Sturdier Legs and Levelers

By  Allen Heimsoth

 

The most common way to have leg levelers are to make the legs from 2 x 2's and drill a hole large enough to except a "T" nut and 1/4" x 20 x 3" carriage bolt. This idea has several problems.

The first is that the 2 x 2's can warp or twist if the wood has not been properly cured and dried. Second, if the hole in the bottom of the 2x2 is not drilled perfectly perpendicular to the bottom of the leg then the carriage bolt will rub on the interior wall as the bolt gets turned in further. Third, as the modules get moved around, the drive-in "T" nut becomes loose and will eventually fall out, making the setup a virtual headache.

To overcome these problems we started out by making the legs in an "L" shape configuration, this "L" shape seems to resist the twisting and warping that's encountered with the 2x2 legs if the wood has not been properly dried or cured. From a common pine 1 x 4" (actual size 3/4" x 3 1/2"), rip two strips of wood, one 2" wide and the other 1 1/4" wide, then assemble these pieces together with glue and screws to form an "L" that measures 2" x 2" on the outer dimensions. Then we attach a piece of hard wood i.e.: oak or maple, to the bottom and inside of the of the legs. This block measures 2 1/2" tall by 1 1/4" square.

Being only 2 1/2" tall, this allows the block to set flat on a drill press base and ensures a straighter hole that is perpendicular to the bottom of the block. The hole should then be drilled completely through the block ( a bit larger than the diameter of the "T" nut ) so that the carriage bolt, when fully turned in, will protrude out of the top of the block. Then the block can be attached to the leg, the bottom of the block being flush with the bottom of the leg. When you attach the block it's a good idea to glue it and either nail or screw in place, being careful not to let the nails or screws enter the hole for the leveling bolt as this will hinder you from threading the bolt through completely. This might be a good time to make mention to offset the hole to one corner of the block. This just gives you a little more room to nail or screw it on.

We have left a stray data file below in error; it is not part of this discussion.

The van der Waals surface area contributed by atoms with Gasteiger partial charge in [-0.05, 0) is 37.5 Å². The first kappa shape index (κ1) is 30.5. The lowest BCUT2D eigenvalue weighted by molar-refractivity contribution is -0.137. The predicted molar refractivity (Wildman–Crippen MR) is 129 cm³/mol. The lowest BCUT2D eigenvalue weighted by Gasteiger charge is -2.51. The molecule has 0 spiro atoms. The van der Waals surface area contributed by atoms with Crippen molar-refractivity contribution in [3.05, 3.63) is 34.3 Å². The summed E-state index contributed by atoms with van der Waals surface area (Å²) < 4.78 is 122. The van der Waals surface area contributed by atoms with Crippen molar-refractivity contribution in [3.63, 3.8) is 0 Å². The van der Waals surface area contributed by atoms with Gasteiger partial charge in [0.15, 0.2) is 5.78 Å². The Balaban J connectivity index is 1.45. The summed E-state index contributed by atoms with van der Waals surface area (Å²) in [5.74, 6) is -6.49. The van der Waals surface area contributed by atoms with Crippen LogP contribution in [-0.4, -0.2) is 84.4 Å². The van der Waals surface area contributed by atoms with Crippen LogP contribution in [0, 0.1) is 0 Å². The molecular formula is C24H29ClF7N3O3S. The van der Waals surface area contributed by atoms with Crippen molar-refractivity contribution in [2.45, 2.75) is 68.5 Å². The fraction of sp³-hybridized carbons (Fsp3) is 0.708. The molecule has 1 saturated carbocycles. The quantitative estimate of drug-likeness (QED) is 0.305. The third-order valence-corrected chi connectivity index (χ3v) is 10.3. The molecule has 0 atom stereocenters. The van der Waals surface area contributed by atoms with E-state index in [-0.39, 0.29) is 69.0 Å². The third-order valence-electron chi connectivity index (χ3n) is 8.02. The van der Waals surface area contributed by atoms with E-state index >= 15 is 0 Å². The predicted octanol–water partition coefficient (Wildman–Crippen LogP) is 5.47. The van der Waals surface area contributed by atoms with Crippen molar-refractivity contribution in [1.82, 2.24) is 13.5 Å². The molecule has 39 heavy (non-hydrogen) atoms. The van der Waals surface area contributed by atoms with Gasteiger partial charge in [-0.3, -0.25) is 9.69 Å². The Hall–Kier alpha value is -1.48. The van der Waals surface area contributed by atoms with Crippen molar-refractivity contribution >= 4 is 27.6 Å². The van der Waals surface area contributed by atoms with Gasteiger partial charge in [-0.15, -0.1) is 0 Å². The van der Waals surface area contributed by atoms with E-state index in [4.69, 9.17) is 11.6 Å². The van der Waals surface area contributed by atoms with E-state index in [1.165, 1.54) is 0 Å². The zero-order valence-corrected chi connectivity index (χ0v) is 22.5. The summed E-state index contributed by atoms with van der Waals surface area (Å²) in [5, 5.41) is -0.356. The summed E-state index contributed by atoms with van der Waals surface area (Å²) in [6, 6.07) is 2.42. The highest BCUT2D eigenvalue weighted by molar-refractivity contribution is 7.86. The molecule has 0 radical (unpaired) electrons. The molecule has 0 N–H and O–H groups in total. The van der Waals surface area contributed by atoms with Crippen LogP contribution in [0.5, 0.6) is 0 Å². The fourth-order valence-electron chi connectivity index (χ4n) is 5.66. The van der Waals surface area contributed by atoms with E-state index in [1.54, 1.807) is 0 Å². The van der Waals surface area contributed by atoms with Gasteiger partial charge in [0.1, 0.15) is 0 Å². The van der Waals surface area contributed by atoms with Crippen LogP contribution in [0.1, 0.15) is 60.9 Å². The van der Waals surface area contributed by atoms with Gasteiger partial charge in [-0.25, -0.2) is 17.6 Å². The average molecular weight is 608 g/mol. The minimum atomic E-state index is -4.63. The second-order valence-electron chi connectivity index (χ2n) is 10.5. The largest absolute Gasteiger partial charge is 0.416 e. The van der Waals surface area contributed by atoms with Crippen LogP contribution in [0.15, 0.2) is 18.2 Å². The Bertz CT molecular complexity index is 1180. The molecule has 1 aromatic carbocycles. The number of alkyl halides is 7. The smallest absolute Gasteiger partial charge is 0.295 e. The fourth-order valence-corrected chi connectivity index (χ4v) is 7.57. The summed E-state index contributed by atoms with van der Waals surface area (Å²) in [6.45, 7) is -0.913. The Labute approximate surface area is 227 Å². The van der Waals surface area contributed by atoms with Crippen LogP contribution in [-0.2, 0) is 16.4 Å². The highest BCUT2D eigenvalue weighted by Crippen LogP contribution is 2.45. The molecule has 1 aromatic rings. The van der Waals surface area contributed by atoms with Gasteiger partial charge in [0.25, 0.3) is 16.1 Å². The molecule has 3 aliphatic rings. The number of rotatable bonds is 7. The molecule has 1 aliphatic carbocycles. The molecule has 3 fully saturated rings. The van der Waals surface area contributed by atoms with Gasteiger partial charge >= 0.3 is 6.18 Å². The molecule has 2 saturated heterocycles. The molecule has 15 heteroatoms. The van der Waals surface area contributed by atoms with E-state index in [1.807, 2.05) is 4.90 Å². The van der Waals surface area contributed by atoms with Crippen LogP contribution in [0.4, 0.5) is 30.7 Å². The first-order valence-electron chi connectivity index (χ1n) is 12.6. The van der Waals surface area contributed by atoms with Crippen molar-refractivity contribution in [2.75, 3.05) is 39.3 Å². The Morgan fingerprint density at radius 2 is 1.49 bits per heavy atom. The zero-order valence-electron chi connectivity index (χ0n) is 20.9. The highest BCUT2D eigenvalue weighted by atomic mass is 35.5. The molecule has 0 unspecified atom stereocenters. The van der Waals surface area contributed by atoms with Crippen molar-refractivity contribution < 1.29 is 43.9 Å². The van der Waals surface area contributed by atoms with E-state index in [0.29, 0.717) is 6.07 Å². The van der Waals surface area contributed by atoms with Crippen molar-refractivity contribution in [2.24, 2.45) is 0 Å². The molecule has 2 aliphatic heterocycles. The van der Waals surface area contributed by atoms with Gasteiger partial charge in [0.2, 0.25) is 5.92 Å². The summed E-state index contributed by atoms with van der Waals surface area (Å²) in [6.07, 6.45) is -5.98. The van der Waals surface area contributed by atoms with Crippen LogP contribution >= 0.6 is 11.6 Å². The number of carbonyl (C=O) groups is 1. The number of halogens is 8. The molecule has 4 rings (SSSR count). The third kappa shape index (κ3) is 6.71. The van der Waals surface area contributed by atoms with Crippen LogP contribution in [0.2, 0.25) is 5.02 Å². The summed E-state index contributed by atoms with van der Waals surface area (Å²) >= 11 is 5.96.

We use a 5/16" "T" nut and carriage bolt for our levelers. These seem to resist the bending that affects the thinner 1/4" bolts. The "T" nuts do not drive-in like the normal "T" nuts do, instead they have three holes in the plate which we use screws to attach them to the bottom of the blocks. Since the blocks are made from hardwood the screws will hold better than if attached to a softer wood . You may need to enlarge the holes to accept larger screws and may have to drill pilot holes in order to drive the screws in easily.

The completed legs can then be attached to the module framework in the same manner as the normal 2 x 2 legs are. With these simple modifications to your legs, you should experience years of trouble free leveling!

Figure #2 in manual


 

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